Western Afghanistan was under Persian rule and later Greek rule so we can understand the use of Aramaic and Greek in Ashoka's inscriptions. Kharosthi Script was used in Gandhara and the language was Gandhari Prakrit. Beside the Brahmi was written Left to right, while Aramaic was written right to left like Arabic.

Moreover, the Indian phonology is complex and large. The Devanagari alphabets used for Hindi itself has 49 letters compared to just 23 letters used in English.
Phoenician was written Left to Right, Right to Left or Bi-directional
but they flipped the letters accordingly. Ancient Greek and Latin was
sometimes written that way.

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Old August 8th, 2018, 12:09 PM   #9
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Originally Posted by Devdas View Post
Western Afghanistan was under Persian rule and later Greek rule so we can understand the use of Aramaic and Greek in Ashoka's inscriptions. Kharosthi Script was used in Gandhara and the language was Gandhari Prakrit. Beside the Brahmi was written Left to right, while Aramaic was written right to left like Arabic.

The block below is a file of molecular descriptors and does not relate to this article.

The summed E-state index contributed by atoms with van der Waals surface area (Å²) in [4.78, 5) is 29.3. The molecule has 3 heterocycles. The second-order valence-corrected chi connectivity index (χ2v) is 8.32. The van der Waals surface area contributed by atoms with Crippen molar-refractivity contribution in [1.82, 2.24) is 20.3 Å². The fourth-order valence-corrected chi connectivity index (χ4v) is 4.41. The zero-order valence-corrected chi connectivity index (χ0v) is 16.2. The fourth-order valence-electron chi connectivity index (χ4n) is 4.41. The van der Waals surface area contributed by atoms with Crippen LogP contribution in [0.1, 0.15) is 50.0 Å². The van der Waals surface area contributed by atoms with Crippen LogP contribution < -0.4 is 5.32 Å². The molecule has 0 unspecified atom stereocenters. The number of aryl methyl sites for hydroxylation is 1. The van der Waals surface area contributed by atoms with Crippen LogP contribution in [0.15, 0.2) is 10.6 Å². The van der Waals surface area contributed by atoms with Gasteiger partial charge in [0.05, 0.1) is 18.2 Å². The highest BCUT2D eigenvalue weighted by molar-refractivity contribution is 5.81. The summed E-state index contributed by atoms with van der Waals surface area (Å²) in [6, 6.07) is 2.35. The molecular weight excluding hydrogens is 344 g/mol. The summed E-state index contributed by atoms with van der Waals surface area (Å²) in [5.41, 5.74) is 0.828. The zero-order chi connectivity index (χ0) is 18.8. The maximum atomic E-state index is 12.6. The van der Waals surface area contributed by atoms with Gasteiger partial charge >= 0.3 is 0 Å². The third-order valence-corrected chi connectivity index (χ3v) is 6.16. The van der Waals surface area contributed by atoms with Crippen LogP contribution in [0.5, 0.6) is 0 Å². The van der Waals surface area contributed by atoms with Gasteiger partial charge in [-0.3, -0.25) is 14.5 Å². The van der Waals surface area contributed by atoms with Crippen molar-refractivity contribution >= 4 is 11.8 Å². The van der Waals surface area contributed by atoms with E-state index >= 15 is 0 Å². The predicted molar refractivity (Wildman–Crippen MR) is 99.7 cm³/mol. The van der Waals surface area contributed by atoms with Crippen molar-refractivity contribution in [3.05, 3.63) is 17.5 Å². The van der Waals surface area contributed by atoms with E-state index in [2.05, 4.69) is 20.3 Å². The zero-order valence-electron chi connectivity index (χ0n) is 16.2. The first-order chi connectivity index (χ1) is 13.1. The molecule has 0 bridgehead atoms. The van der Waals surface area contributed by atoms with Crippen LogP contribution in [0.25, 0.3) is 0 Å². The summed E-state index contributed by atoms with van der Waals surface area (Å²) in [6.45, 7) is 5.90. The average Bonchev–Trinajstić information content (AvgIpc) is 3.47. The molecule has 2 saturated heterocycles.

Moreover, the Indian phonology is complex and large. The Devanagari alphabets used for Hindi itself has 49 letters compared to just 23 letters used in English.
Although there are 26 letters used in English, English actual phonology is far more complex that that, with 40+ different sounds. English borrowed it's script from Latin, and did not add letters to the sounds not represented by the Latin letters, but used techniques in instead. So the 2 soounds of "the" don't have their own letter, but represented​ by "the". In the Old English runic alphabet which the Latin one replaced, did have unique letters for "the".

In early writing, going from.left to right or right to left was not standardize, so.some early Greek writing going.from left to right on one line, then right to left on the line just below.

When I look at the Brahmin script,. It looks quite a bit different from Aramaic, the Indian scholars might be right.